Item: Falls are now the No. 1 cause of spinal cord injuries. Until recently, automobile accidents were the top cause of these injuries. However, researchers from Johns Hopkins University School of Medicine recently announced that spinal cord injuries ranging in severity from temporary numbness to full-blown paralysis are now more likely to be fall-related. They report that airbags and seatbelts have cut down the rate of car crash-related spinal injuries; at the same time, our aging population means that more people are injured in falls. Says surgeon Dr. Shalini Selvarajah, "We have demonstrated how costly traumatic spinal cord injury is and how lethal and disabling it can be among older people. It's an area that is ripe for prevention."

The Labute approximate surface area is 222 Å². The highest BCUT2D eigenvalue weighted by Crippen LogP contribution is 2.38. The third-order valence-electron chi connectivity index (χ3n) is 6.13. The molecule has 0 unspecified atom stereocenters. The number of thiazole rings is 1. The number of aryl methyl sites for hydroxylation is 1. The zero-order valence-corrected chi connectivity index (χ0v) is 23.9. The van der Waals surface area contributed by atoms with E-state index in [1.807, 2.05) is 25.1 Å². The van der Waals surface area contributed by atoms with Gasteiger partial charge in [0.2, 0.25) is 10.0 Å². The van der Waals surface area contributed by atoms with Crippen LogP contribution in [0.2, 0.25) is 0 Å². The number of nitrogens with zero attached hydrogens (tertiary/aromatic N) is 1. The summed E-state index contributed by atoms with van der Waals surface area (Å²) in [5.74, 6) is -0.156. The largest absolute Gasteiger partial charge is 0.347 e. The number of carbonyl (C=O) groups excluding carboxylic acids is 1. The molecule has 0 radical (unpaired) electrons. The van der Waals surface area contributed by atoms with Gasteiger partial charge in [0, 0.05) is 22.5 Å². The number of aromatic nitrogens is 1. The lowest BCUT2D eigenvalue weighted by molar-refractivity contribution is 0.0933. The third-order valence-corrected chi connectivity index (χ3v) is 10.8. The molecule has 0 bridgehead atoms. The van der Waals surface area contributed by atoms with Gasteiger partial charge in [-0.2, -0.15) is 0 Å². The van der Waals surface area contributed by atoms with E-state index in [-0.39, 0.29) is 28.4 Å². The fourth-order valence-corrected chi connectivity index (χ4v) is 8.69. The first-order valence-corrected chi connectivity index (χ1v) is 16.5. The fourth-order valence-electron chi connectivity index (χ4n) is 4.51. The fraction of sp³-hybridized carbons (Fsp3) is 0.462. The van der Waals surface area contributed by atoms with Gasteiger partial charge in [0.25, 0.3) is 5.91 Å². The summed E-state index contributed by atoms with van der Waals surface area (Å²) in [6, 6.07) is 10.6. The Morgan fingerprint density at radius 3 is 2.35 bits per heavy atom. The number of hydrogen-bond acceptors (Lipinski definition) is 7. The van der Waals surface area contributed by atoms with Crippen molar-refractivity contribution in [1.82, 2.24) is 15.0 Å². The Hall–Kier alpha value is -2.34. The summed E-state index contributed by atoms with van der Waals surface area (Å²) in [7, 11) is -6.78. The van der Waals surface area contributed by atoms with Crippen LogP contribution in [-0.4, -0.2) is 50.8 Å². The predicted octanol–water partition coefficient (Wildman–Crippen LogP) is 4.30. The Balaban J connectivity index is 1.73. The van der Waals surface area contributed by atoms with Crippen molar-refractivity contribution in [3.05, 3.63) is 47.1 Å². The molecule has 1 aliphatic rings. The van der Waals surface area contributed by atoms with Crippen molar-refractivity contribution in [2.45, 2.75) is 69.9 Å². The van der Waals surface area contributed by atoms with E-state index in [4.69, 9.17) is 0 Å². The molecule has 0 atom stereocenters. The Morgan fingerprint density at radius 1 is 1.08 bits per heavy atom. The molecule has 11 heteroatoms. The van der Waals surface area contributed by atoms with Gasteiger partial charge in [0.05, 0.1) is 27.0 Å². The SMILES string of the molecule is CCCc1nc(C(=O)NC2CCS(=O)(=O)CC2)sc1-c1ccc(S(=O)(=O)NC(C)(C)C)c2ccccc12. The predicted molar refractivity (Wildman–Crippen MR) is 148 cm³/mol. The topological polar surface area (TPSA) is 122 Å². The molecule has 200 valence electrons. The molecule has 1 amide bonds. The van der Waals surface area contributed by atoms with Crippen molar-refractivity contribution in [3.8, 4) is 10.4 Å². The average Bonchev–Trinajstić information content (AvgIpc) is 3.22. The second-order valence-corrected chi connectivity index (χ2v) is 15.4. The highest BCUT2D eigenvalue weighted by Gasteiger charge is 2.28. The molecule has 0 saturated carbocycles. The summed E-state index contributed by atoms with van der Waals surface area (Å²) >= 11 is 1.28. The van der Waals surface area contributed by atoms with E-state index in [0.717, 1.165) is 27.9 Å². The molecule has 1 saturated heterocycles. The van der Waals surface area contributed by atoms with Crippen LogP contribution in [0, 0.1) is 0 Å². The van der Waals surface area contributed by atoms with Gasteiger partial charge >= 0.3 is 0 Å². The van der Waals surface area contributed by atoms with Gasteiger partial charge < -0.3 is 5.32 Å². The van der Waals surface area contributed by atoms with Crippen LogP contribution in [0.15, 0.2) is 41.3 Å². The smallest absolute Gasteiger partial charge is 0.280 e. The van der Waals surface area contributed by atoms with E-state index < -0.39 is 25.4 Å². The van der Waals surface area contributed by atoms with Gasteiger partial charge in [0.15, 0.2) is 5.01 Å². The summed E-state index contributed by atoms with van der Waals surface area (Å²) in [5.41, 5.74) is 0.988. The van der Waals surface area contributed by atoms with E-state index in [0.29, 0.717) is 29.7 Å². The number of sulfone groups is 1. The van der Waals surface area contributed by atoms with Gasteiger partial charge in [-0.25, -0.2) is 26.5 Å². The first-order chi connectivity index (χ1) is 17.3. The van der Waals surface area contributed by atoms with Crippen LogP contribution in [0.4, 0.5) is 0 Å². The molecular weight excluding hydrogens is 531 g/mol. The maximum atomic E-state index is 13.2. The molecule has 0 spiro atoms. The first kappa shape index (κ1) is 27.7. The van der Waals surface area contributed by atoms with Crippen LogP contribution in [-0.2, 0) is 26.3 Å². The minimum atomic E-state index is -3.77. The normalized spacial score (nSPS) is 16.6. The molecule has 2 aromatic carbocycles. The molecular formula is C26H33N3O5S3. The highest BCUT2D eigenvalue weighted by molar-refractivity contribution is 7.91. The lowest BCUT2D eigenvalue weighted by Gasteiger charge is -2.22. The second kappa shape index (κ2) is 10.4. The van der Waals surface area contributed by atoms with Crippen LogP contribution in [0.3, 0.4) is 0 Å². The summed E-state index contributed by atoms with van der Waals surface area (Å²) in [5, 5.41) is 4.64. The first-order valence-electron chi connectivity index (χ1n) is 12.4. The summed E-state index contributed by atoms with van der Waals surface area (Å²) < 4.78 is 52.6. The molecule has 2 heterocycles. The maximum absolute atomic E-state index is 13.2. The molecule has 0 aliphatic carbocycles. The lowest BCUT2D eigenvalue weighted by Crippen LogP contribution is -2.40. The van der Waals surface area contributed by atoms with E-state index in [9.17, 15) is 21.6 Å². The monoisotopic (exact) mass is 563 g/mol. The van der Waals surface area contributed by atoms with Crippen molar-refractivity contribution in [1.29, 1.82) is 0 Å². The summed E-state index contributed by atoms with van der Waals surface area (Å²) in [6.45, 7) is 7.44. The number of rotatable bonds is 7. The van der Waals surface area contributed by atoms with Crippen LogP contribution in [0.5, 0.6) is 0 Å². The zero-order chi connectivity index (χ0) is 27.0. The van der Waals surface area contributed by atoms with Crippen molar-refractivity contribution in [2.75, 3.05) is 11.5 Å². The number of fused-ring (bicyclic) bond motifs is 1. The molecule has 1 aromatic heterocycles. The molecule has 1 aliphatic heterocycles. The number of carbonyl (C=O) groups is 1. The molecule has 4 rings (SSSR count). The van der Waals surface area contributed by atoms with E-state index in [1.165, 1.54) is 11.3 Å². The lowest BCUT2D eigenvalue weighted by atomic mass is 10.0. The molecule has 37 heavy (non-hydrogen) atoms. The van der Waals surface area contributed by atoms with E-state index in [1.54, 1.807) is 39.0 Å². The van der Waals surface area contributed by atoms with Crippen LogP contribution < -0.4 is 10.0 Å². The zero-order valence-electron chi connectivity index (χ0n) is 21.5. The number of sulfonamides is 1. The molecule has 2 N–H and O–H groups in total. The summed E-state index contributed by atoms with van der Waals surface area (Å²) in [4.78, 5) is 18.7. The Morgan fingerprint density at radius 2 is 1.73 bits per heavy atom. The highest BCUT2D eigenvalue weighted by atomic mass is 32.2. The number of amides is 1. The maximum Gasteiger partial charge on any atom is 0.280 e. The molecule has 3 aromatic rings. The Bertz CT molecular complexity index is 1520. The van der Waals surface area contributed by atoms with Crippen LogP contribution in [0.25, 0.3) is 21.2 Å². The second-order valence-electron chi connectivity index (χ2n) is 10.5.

Item: Fear of falling increases isolation in people with vision problems. A study from the Association for Research in Vision and Ophthalmology found that seniors who have age-related eye disease, such as macular degeneration, glaucoma and corneal dystrophy, tend to limit their activities because they are afraid they will fall. But this puts them at risk for social isolation, increased disability and shorter life. The team calls for interventions to help visually impaired seniors feel more confident about their abilities so they can remain both mobile and safe.
Now for the good news …
Item: When seniors fall, those who regularly exercise are less likely to sustain an injury.Gerontologists have long told us that an effective fall prevention exercise program makes it less likely that a senior will fall. But it is impossible to prevent all falls. However, reporting in the journal BMJ, French researcher Fabienne El Khoury showed that these exercise programs also appear to prevent injuries in the event of a fall. Her team reports, "Exercise seemed to significantly decrease the rate of falls resulting in medical care, serious injuries and fractures."